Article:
Recently, a friend of mine suggested to check out CloudFlare, a service to protect and accelerate websites. The most awesome part is: there is a free plan, which is quite supercharged! Have a look at the features overview to see what’s already part of the free plan. Definitely enough for me to set it up. This blog post documents the three simple steps I took, so you can see how easy it actually is.
Step 1: Enter your domain.
After signing up for CloudFlare, the first simple step is to enter your custom domain name and let CloudFlare do a scan of all DNS records. The scan took around a minute to complete.
Step 2: Verify your DNS settings.
CloudFlare automatically loads your current DNS configuration into their editor. It is then very convenient to adjust the different records. As you can see, the records for the web server point to the right IP and are enabled for CloudFlare (indicated by the orange cloud icon next to the record). Also, all records for my email setup with FastMail were correctly detected by CloudFlare and prefilled.
Step 3: Update your nameserver.
The last step is to point the nameservers for your domain to CloudFlare. CloudFlare will tell you your current nameserver setup (for your reference) and the new configuration. Depending on where you host your domain, changing the nameserver setup will be different. After changing the nameserver, it may take up to two days for the change to fully propagate. There is no need to worry, because as CloudFlare takes over, the DNS settings you verified before are served. And as they are identical, your users won’t even notice.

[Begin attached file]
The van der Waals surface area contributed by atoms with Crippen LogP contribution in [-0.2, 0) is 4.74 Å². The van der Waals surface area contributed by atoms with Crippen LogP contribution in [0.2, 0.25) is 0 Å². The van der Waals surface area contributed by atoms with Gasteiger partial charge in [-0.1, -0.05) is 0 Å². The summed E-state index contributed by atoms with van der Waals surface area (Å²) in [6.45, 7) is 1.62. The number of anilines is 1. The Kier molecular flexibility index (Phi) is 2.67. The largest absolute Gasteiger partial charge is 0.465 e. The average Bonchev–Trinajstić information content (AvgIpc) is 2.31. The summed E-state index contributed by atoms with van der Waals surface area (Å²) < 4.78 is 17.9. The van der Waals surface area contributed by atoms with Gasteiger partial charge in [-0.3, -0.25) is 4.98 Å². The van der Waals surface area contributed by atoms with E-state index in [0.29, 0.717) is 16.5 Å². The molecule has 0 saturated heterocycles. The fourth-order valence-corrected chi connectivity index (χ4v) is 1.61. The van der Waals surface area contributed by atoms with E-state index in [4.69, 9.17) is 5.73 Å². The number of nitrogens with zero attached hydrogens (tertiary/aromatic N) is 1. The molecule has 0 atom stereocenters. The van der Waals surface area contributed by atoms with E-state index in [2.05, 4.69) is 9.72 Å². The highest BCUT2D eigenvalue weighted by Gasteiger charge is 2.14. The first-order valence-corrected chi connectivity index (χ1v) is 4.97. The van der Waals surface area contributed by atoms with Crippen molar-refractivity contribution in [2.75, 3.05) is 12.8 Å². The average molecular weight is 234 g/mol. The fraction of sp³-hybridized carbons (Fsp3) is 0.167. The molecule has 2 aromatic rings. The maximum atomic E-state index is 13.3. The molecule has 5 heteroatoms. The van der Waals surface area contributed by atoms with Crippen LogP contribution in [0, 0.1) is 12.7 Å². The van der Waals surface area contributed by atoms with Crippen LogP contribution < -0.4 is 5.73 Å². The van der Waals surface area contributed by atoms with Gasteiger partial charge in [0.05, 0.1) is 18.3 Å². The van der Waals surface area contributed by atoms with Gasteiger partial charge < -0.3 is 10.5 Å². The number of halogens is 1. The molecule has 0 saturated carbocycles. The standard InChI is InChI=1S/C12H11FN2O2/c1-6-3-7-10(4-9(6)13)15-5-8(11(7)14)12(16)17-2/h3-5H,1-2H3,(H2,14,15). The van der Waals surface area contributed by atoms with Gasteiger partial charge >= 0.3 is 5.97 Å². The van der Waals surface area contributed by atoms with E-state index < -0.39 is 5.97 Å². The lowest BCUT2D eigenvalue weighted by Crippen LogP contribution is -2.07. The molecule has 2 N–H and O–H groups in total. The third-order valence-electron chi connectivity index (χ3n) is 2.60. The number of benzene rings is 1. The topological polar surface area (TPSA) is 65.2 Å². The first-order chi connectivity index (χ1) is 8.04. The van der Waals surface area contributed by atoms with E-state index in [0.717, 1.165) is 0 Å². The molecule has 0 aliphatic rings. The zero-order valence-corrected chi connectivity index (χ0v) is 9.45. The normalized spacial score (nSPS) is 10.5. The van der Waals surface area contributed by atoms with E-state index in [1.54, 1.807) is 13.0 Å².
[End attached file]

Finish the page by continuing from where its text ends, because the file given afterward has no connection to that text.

CloudFlare and SSH
After setting up CloudFlare, I noticed that I couldn’t SSH to my server anymore. At first a little bit worried, I then thankfully found an article in the CloudFlare docs explaining the issue.
CloudFlare only proxies HTTP traffic. If you need to connect to your origin using another protocol (SSH, FTP, SMTP, etc.) you need to do so using a record that does not have CloudFlare enabled in the DNS settings (grey cloud) or by connecting directly to the origin server’s IP address.
As I do not want to remember the server’s IP address a simple workaround is to
ssh ssh.yourdomain.com, which works as expected.